The Shrinking Banking Sector

    Ryan Babbage

    Over the last hundred years, banking has undergone a dramatic metamorphosis. As some banks failed to keep pace with industry trends and could not retain solvency, others have been swallowed up by more prominent financial institutions now controlling an added wealth of capital. What remains is an ever-shrinking pool of more powerful players whose deposits and influence eclipse those precursors from just decades ago.

    This article draws attention to the ramifications of having fewer banks and the risks associated with such large entities gaining even more power and influence over the financial system upon which we all rely.

    Too Big to Fail

    ‘Too big to fail’ is an expression used when referring to a business or market sector so integral and influential in the financial system that its sudden failure could lead to economic catastrophe. In such cases, governments worldwide have an obligation – not just financially but morally –to prevent this by propping up these giants with taxpayer funds, if necessary, for example, Wall Street banks or Detroit automakers.

    The banks considered “too big to fail” are the global banking system’s largest and most influential institutions. The economic risks of these banks’ failing include a decrease in liquidity, a rise in interest rates, volatility in stock markets, a drop in consumer confidence, and disruption of global trade. Additionally, if one of these banks should fail, it could lead to a domino effect where other major financial institutions follow suit. Overall, this could lead to an economic recession or depression as spending by businesses and consumers decreases due to fear and lack of trust in the banking system.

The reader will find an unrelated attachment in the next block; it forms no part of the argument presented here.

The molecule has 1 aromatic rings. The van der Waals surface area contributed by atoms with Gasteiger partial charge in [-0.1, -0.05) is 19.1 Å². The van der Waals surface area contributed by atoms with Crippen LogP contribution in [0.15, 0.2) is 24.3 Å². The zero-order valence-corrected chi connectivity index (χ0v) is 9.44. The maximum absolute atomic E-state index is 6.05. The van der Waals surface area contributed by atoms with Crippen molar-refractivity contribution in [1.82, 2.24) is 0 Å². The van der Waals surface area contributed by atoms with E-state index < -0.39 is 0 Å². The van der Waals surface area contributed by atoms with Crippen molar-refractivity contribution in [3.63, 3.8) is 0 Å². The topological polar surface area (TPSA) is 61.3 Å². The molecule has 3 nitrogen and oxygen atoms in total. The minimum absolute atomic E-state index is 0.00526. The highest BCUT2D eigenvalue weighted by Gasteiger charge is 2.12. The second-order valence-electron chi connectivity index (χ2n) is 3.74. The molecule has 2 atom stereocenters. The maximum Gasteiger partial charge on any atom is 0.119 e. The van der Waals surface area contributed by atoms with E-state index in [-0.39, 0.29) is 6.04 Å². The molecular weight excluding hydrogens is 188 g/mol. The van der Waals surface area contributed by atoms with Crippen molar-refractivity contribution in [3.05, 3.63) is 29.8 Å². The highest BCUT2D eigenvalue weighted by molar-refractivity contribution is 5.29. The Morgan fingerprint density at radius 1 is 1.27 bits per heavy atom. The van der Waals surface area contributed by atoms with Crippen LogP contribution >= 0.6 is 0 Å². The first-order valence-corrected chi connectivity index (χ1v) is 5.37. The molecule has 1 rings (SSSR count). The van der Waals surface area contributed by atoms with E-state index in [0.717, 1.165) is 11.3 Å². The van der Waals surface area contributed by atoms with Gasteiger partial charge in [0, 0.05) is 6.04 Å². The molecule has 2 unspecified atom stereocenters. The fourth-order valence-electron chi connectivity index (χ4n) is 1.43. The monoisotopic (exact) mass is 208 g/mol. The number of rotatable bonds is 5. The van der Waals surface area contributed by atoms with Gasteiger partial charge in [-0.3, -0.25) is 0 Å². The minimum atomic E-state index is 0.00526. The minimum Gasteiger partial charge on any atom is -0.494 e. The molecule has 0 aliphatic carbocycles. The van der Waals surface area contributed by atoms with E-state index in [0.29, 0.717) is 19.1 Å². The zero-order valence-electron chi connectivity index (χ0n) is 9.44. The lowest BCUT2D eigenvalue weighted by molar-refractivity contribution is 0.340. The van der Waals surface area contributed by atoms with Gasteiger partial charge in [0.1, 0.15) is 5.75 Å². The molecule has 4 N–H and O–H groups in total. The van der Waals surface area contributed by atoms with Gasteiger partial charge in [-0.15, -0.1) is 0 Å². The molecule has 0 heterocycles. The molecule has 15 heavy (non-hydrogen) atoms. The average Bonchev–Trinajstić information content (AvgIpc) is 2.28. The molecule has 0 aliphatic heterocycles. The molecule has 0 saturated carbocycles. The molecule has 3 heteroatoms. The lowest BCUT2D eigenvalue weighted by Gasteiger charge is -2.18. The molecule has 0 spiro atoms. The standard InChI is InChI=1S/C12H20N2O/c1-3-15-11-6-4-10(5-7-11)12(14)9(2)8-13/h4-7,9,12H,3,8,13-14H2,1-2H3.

The Bank Domino Effect

    The risk of bank failure in the near future is high as the insurance coverage on the deposits in all banks is only a fraction of what it should be. Nevertheless, with the Financial Claims Scheme (FCS): deposits with licenced banking institutions in Australia are safeguarded up to a quarter of a million dollars per account. The insurance covers up to the threshold of 250k per account, which means anything over is at risk. In short, those depositors that have more than 250’000 deposited are at risk of losing the rest of their funds.

    The US have very similar protection measures in place; however, the five largest banks in the US control over half of all banking assets, which means that if any of these banks fail, it would have a significantly greater economic impact than smaller and non-systemic banks. Furthermore, the majority of these large banks are highly leveraged and exposed to high levels of risk due to their complex financial instruments and derivatives. Suppose any of these large banks were to fail. In that case, it could trigger a chain reaction as other large financial institutions are forced to absorb their losses leading to decreased liquidity for businesses and consumers.

    In Europe, there has been a push towards consolidation within the banking sector to reduce systemic risk, resulting in fewer but larger banks with a greater concentration of resources and power. The result has been that a handful of banks now control most all banking assets in the region, leaving little room for smaller competitors.

    Overall, this trend towards consolidation within the banking sector has meant higher concentration levels amongst large financial institutions, resulting in greater risk should one or more of them fail. As such, it is essential for governments and regulators to closely monitor these large banks as they can have an outsized influence on global economies should their financial health deteriorate or fail altogether.

    The Hidden Risks of Consolidation

    As large banks consolidate, it forms monopolistic practices within the sector, concentrating risk and power among a few behemoth entities. The consequences of the consolidation trend in banking can be seen in several areas.

    • Firstly, there needs to be more competition in the banking sector as large banks are able to use their size and resources to create more favourable terms and services for customers while reducing competition from smaller banks.